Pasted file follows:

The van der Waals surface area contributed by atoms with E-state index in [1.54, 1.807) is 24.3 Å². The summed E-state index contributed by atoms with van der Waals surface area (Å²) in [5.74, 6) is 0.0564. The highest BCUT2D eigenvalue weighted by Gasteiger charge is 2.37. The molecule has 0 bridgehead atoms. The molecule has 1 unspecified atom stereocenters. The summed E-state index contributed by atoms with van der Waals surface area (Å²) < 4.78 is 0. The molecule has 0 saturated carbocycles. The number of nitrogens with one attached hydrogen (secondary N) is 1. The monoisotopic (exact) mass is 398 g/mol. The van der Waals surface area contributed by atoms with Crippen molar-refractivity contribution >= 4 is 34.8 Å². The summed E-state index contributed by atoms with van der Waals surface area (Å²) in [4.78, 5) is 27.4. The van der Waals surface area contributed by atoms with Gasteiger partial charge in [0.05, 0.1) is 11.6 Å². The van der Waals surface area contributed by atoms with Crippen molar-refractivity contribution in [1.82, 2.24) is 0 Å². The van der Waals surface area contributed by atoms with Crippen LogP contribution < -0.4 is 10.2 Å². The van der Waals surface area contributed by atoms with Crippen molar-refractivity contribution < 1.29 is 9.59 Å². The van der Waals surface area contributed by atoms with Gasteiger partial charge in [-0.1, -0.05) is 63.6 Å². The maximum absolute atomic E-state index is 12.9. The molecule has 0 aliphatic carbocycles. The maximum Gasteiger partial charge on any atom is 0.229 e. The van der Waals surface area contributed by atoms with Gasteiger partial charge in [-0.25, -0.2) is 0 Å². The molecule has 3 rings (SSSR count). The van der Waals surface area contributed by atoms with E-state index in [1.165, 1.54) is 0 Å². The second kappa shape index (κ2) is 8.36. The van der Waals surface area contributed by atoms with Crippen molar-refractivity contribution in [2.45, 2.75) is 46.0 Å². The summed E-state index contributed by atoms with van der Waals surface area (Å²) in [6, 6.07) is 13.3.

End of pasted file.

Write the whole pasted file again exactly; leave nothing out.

The van der Waals surface area contributed by atoms with E-state index in [1.54, 1.807) is 24.3 Å². The summed E-state index contributed by atoms with van der Waals surface area (Å²) in [5.74, 6) is 0.0564. The highest BCUT2D eigenvalue weighted by Gasteiger charge is 2.37. The molecule has 0 bridgehead atoms. The molecule has 1 unspecified atom stereocenters. The summed E-state index contributed by atoms with van der Waals surface area (Å²) < 4.78 is 0. The molecule has 0 saturated carbocycles. The number of nitrogens with one attached hydrogen (secondary N) is 1. The monoisotopic (exact) mass is 398 g/mol. The van der Waals surface area contributed by atoms with Crippen molar-refractivity contribution >= 4 is 34.8 Å². The summed E-state index contributed by atoms with van der Waals surface area (Å²) in [4.78, 5) is 27.4. The van der Waals surface area contributed by atoms with Gasteiger partial charge in [0.05, 0.1) is 11.6 Å². The van der Waals surface area contributed by atoms with Crippen molar-refractivity contribution in [1.82, 2.24) is 0 Å². The van der Waals surface area contributed by atoms with Crippen LogP contribution < -0.4 is 10.2 Å². The van der Waals surface area contributed by atoms with Crippen molar-refractivity contribution < 1.29 is 9.59 Å². The van der Waals surface area contributed by atoms with Gasteiger partial charge in [-0.1, -0.05) is 63.6 Å². The maximum absolute atomic E-state index is 12.9. The molecule has 0 aliphatic carbocycles. The maximum Gasteiger partial charge on any atom is 0.229 e. The van der Waals surface area contributed by atoms with Gasteiger partial charge in [-0.25, -0.2) is 0 Å². The molecule has 3 rings (SSSR count). The van der Waals surface area contributed by atoms with E-state index in [1.165, 1.54) is 0 Å². The second kappa shape index (κ2) is 8.36. The van der Waals surface area contributed by atoms with Crippen molar-refractivity contribution in [2.45, 2.75) is 46.0 Å². The summed E-state index contributed by atoms with van der Waals surface area (Å²) in [6, 6.07) is 13.3.